- Although I carefully set the alarm clock in the hotel room last night, I neglected to notice the time on the alarm clock was set as AM when it should have been PM. Luckily I had set the alarm on my phone as well. And if all else failed, the front desk was kind enough to call me at 6:30 for a wakeup call, even though I didn’t request one. I politely thanked them and didn’t bother to tell them they dialed the wrong room. I laughed wondering whose morning plans I just foiled.
Another oddity of my hotel room: I woke up this morning and everything in the hotel fridge was frozen. This included my bottled water and my peanut butter sandwich I had packed for breakfast! There’s almost nothing less appealing than eating a frozen peanut butter sandwich at 6am and washing it down with slushy water. I managed to eat half the sandwich and tossed the rest.
At 7:15 I left my hotel room and walked to the race start. I got there just in time to see the 5k runners starting off at 7:30. I walked around the common for a while, drinking lots of water and eating a package of Sports Beans. I thought about hitting the toilets but I couldn’t find them anywhere. I know this was covered in the “things to remember” email from the race director a few days ago, and I was kicking myself for not paying closer attention. I lined up close to the 10:00 pace section, because I knew the only way I had a shot at getting through this race would be to start slow.
Sure enough, the race started and I was SLOW. I honestly felt like I wasn’t moving. I was just shuffling along, not breathing hard, not sweating, and not passing a single person. I wasn’t really thrilled about this approach but I was determined to stick to the plan to avoid the humiliating DNF. The good thing was, now that I mastered my Garmin I’m able to track individual miles, and that would keep me in check. Mile 1: right on target at a 9:39 pace. Mile 2: still barely moving at 9:25. I have to pee.
Mile 3: I swore I’d never be one of those people that can’t get through a race without hitting the outhouse, especially in the first 20 minutes of a race. I broke that rule today though. I figured, if I’m already running slow anyways and not trying to PR, then who cares if I lose another minute or two? I spotted the outhouse and made a beeline to it. The stop was totally worth it. I felt like a million bucks afterward. It was like Clark Kent went in, and Superman came out. Okay, maybe not that dramatic, but still I felt pretty refreshed. I immediately picked up the pace and it didn’t take me long to catch back up to people I had been running with earlier. Mile 3’s pace was 10:40, which is pretty good considering the pit stop.
Miles 4-7 I continued to take it slow, averaging about a 9:20 pace. I didn’t want to edge my speed up until I was well past the halfway point. At Mile 8 I started to speed up and clocked my first sub-9:00 mile. Miles 9-12 were all right around a 9:00 pace. When I hit the 13th mile, it was so refreshing feeling like I still had gas in the tank. I easily increased my speed and hit the last mile in 8:40. I was absolutely thrilled to see I finished the race in 2:02:29, and felt great when I crossed the finish line! When I started the race so slowly, I thought I’d be lucky to cross in 2:10. I never imagined I’d be just over 2 hours.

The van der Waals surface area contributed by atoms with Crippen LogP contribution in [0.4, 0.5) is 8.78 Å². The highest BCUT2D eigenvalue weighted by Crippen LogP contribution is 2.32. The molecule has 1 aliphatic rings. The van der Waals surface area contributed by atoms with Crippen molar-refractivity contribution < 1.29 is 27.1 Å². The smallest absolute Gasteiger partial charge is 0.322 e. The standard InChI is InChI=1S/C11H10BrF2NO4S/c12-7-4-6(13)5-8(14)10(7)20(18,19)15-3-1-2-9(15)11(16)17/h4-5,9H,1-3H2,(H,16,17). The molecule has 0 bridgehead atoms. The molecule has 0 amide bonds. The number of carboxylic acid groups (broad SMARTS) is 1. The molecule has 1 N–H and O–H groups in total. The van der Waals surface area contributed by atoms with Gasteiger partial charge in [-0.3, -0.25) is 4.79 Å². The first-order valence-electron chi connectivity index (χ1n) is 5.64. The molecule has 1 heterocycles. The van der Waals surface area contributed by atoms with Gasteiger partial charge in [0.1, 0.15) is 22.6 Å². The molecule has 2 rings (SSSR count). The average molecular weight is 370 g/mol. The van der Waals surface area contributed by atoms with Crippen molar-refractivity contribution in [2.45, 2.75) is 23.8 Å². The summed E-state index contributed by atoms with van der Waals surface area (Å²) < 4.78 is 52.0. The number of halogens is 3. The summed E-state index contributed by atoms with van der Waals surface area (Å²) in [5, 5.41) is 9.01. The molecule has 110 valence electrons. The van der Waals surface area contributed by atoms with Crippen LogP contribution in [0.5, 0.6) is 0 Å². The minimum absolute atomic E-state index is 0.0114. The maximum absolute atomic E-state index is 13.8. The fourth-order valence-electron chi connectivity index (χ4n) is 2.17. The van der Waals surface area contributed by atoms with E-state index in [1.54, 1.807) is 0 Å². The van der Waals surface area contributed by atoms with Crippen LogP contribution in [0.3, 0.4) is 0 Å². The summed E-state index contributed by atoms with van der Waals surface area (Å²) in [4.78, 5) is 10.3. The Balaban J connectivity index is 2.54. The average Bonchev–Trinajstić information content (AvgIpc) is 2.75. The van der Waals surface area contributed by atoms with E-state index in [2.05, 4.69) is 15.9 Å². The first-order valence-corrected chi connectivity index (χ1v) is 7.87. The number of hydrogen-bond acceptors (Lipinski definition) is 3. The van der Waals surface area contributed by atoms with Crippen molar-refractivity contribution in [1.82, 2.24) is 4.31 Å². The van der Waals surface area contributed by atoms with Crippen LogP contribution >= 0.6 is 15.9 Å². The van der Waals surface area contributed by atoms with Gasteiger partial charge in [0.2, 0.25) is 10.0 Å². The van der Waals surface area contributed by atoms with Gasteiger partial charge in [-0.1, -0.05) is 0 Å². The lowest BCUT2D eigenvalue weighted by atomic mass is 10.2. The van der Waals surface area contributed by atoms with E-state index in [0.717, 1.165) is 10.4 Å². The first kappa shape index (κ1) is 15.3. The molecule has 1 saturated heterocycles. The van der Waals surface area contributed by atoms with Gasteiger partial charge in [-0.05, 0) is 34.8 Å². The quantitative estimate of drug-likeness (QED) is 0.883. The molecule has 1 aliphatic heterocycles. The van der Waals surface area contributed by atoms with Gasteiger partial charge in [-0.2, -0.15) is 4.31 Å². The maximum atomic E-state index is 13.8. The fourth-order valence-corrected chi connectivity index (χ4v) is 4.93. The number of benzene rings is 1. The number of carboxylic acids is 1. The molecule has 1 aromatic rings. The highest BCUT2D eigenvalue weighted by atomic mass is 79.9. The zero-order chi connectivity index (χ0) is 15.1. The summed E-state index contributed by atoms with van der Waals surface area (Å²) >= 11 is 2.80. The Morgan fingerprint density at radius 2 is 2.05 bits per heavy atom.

I remember back to New Bedford when I finished feeling horrible, depleted, and sick. I wanted so badly to erase that race with a strong finish. Today’s finish may not have been a PR, but it was a huge accomplishment in several ways:
- I finished the race feeling great. I felt like I just finished a run, not a half marathon. After crossing the finish line I grabbed water and two hot dogs, and sat in the park.
- I stuck to my plan by starting off slow and gradually increasing my speed over the second half of the course. This is the first time I’ve actually successfully done this, and it was a phenomenal feeling passing people constantly in the last three miles of the race. I need to do this for all races going forward.
- I completed this race even without logging a long run since Mid-April
- Um, hello… I just ran a half marathon with a torn hip! (“lightly”)
If you want to check out the course, click here. What this link won’t show you is the JFK memorial, the Hy-line ferry, the salt marshes, the yacht club, the rocky piers, or the sweet smell of salty ocean air. It also won’t show you the GIANT tom turkey that stood still on someone’s front lawn honking at us as we all went by. He appeared to be a seasoned spectator! That you have to experience for yourself.
If anyone is ever looking for a fun way to spend Memorial Day on the Cape, I highly recommend this race. The Johnny Kelley Half Marathon is one of three races that all take place at the same location, as part of the “Great Hyannis Road Races”. The other options are the 5K and a 7.2 miler. But if you only do the 7.2 miler, you are going to miss out on 6 beautiful miles of Cape Cod scenery. And if you only do the 5K, you are going to miss out on 10 miles of beautiful Cape Cod scenery. I’m just sayin’…
|Feeling surprisingly refreshed after the race|